Author: Gretel Evans
Date: 17 August
Temperature: -35 °C
Wind Speed: 15 knots
Temp with wind chill: -50°C
Yesterday the Winter 2012 Antarctic Heritage Trust conservation team took a trip to Captain Scott’s hut at Cape Evans. We went to check the condition of the hut after the Antarctic winter. It was a great contrast to our visit at the beginning of the season. Back in February we flew there by helicopter – a trip of only 20 minutes; marvelled at the wildlife (penguins and seals) enjoying the open water; and basked in the 24 hour sunshine. This time we travelled by Hagglund over the sea ice, the return journey took 12 hours with not much more than an hour spent at the hut.
Hagglund on the sea ice Credit: Gretel /AHT
Travelling on the sea ice is not without risk and much of the journey is spent looking out for cracks in the ice and assessing whether they can be safely crossed or not. There is no wildlife to see at this time of year and the sea, which is their home, is frozen solid in to a vast white wasteland. We were lucky with the weather as despite the bitter cold it was not too windy. T`he lack of cloud meant we could enjoy what light is filtering over the horizon in advance of the first sunrise which will come in a few days. It was a fantastic trip, made all the more memorable as it will be our last as before we leave the ice in a few days time. The base hut and all its artefacts will be in good hands with the summer season conservators, Jana and Martin, who replace us to carry on the conservation work and spread the word via the blog.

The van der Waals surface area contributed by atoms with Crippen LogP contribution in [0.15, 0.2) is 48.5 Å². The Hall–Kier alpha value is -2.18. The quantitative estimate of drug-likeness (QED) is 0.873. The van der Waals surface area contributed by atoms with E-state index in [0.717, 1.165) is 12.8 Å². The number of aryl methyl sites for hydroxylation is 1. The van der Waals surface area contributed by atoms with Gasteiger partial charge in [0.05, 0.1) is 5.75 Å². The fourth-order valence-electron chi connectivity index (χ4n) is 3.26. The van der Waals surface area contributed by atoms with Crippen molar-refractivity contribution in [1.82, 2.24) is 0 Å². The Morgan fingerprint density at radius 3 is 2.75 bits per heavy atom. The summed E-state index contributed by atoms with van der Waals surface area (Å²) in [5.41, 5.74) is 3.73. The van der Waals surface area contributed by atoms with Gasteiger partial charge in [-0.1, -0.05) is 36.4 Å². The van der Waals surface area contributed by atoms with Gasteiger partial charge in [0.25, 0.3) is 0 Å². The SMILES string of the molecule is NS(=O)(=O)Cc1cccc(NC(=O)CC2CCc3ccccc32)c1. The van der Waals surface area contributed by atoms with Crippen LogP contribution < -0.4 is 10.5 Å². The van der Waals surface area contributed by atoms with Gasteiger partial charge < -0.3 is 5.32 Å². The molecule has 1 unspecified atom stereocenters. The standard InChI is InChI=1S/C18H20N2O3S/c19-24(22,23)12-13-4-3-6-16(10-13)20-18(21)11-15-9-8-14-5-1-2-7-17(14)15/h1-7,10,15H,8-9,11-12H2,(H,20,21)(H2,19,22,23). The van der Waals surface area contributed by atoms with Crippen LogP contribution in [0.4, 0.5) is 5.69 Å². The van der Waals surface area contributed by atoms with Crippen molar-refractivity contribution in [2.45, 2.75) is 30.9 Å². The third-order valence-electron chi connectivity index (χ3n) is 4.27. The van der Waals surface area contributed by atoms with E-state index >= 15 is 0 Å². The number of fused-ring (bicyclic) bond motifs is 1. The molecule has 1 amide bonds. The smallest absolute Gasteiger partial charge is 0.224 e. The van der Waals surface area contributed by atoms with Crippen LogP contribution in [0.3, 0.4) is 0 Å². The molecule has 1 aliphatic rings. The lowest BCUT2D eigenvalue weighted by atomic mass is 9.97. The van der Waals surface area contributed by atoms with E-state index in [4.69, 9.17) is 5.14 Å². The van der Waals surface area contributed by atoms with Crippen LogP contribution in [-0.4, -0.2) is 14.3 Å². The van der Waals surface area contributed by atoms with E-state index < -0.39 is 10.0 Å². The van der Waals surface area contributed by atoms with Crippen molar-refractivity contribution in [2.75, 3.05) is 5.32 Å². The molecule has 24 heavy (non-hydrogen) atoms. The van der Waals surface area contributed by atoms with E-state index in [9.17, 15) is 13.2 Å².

Captain Scott’s snow covered hut at Cape Evans Credit: Gretel/AHT